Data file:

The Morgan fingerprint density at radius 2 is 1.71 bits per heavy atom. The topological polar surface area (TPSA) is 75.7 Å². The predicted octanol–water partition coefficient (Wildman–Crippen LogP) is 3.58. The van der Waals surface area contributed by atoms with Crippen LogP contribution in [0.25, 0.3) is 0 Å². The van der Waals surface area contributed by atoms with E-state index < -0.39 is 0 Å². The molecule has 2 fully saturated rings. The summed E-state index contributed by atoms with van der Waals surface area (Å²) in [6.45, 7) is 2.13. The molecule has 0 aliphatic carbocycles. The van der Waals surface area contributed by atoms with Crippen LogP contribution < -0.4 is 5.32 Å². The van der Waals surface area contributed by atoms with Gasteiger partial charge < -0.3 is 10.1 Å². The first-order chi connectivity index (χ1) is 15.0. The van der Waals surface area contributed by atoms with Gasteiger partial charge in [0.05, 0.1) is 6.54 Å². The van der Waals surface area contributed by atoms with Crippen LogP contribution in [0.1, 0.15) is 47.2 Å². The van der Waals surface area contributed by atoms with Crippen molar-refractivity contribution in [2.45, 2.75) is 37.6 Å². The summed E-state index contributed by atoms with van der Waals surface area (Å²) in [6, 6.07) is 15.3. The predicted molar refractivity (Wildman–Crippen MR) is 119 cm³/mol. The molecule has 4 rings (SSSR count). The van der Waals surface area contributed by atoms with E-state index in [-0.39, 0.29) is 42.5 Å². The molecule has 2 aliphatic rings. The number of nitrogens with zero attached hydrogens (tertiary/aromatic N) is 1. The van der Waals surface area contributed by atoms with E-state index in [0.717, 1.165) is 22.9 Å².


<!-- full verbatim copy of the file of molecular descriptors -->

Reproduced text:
The Morgan fingerprint density at radius 2 is 1.71 bits per heavy atom. The topological polar surface area (TPSA) is 75.7 Å². The predicted octanol–water partition coefficient (Wildman–Crippen LogP) is 3.58. The van der Waals surface area contributed by atoms with Crippen LogP contribution in [0.25, 0.3) is 0 Å². The van der Waals surface area contributed by atoms with E-state index < -0.39 is 0 Å². The molecule has 2 fully saturated rings. The summed E-state index contributed by atoms with van der Waals surface area (Å²) in [6.45, 7) is 2.13. The molecule has 0 aliphatic carbocycles. The van der Waals surface area contributed by atoms with Crippen LogP contribution < -0.4 is 5.32 Å². The van der Waals surface area contributed by atoms with Gasteiger partial charge < -0.3 is 10.1 Å². The first-order chi connectivity index (χ1) is 15.0. The van der Waals surface area contributed by atoms with Gasteiger partial charge in [0.05, 0.1) is 6.54 Å². The van der Waals surface area contributed by atoms with Crippen LogP contribution in [0.1, 0.15) is 47.2 Å². The van der Waals surface area contributed by atoms with Crippen molar-refractivity contribution in [2.45, 2.75) is 37.6 Å². The summed E-state index contributed by atoms with van der Waals surface area (Å²) in [6, 6.07) is 15.3. The predicted molar refractivity (Wildman–Crippen MR) is 119 cm³/mol. The molecule has 4 rings (SSSR count). The van der Waals surface area contributed by atoms with E-state index in [-0.39, 0.29) is 42.5 Å². The molecule has 2 aliphatic rings. The number of nitrogens with zero attached hydrogens (tertiary/aromatic N) is 1. The van der Waals surface area contributed by atoms with E-state index in [0.717, 1.165) is 22.9 Å².